French polish after that.

We did to different inside for that series, a jewel box ebony inside with goat skin parchment bringing a nice contrast.

With 2 removable trays and a antique miror held by an hand plane boxwood and ebonized molding

The most popular was the letterbox with the hidden compartment.

All our work now receive our label Edwards & Lejeune

I received in 2012 Best of Show at the Design in Wood show for the marquetry with that box.

Thank you so much for reading this post.

A little pick at our next boxes series.

-- Patrice lejeune





61 comments so far

View Jim Sellers's profile

Jim Sellers

232 posts in 933 days


#1 posted 454 days ago

I’m in awe and speechless. Words cannot describe the beauty in this.

-- J.C.Sellers

View tefinn's profile (online now)

tefinn

1199 posts in 1035 days


#2 posted 454 days ago

All I can say is unbelievable! That’s the most beautiful and incredible piece of art in wood I have ever seen!

-- Tom Finnigan - Measures? We don't need no stinking measures! - Hmm, maybe thats why my project pieces don't fit.

View danofpaco's profile

danofpaco

116 posts in 515 days


#3 posted 454 days ago

Exquisite.

-- Dan :: Minnesota

View kiefer's profile

kiefer

2947 posts in 1265 days


#4 posted 454 days ago

Now that is what I call ”ART” .
Exceptional work .

-- Kiefer 松

View bonobo's profile

bonobo

231 posts in 655 days


#5 posted 454 days ago

After looking at the shots of all the pieces in the blue trays, I can see that if I tried to do something like this, I would wind up in a mental hospital.

Thank you for posting all these astounding photos.

-- “The easy confidence with which I know another man's religion is folly teaches me to suspect that my own is also.” ― Mark Twain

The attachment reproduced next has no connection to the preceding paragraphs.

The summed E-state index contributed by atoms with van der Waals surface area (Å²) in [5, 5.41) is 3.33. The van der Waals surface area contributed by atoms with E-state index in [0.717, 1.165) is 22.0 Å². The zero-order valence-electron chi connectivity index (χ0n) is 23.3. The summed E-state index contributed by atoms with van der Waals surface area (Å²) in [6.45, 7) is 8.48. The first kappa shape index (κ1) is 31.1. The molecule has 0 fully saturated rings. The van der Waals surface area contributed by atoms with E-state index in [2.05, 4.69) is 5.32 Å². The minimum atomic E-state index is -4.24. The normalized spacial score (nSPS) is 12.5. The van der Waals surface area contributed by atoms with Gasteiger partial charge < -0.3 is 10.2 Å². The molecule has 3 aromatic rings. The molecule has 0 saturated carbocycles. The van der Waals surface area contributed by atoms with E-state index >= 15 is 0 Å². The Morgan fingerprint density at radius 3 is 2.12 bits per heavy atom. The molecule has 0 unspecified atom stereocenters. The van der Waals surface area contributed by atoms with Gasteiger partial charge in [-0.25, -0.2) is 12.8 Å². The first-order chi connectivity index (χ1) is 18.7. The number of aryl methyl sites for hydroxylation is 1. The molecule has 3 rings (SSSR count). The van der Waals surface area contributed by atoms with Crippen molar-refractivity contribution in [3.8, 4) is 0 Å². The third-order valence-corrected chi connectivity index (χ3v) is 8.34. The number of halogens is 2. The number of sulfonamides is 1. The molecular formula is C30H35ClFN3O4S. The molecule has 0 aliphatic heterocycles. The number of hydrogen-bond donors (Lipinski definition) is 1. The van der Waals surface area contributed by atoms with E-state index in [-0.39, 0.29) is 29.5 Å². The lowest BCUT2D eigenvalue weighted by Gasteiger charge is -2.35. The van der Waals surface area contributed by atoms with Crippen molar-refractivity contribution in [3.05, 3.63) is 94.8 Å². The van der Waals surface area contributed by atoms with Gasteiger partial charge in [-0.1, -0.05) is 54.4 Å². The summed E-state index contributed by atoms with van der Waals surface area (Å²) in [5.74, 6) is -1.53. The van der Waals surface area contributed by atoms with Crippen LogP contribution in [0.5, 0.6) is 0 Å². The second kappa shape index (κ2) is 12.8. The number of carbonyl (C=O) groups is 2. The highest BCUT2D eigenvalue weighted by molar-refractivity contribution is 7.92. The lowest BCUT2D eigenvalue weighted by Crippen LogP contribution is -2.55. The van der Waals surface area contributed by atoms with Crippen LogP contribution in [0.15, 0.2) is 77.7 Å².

View sandhill's profile

sandhill

2102 posts in 2522 days


#6 posted 454 days ago

Your the man, you and Patrick.

-- Bob Egbert AKA Sandhill http://www.sandhillwoodworks.com/

View a1Jim's profile

a1Jim

111999 posts in 2175 days


#7 posted 454 days ago

This is a true work of art fantastic work.

-- http://artisticwoodstudio.com Custom furniture

View DocSavage45's profile

DocSavage45

4738 posts in 1441 days


#8 posted 454 days ago

I think they’ve said it all but might I add….WOW! Patience, precision, and persistence add to knowledge and skill. Better than the original.

Thank you for sharing the detail.

-- Cau Haus Designs, Thomas J. Tieffenbacher

View CharlieM1958's profile

CharlieM1958

15661 posts in 2817 days


#9 posted 454 days ago

This is just an amazing display of patience, talent, and skill!

-- Charlie M. "Woodworking - patience = firewood"

View JeremyPringle's profile

JeremyPringle

281 posts in 1072 days


#10 posted 454 days ago

Wow.

View SuburbanDon's profile

SuburbanDon

482 posts in 1592 days


#11 posted 454 days ago

Wow very nice indeed.

-- --- Measure twice, mis-cut, start over, repeat ---

View sras's profile

sras

3780 posts in 1727 days


#12 posted 454 days ago

It is a lot of fun to see what you two create! Thanks for bringing us along!

-- Steve - Impatience is Expensive

View oakwood's profile

oakwood

320 posts in 668 days


#13 posted 454 days ago

Just stunning. You two do the most wonderful work. The postings are truly wonderful as well.

View rustynails's profile

rustynails

444 posts in 1127 days


#14 posted 454 days ago

Patrice glad you and Patrick got the last box finish it looks great. I wish I could have seen the other box with the goat sink parchment lining when I was there. You guys are definably masters at your craft. Please keep us up on the progress of your new box as well as I am sure everyone would love to see it all come together.

Richard

View tomd's profile

tomd

1725 posts in 2368 days


#15 posted 454 days ago

What beautiful marquetry, fantastic workmanship.

-- Tom D

showing 1 through 15 of 61 comments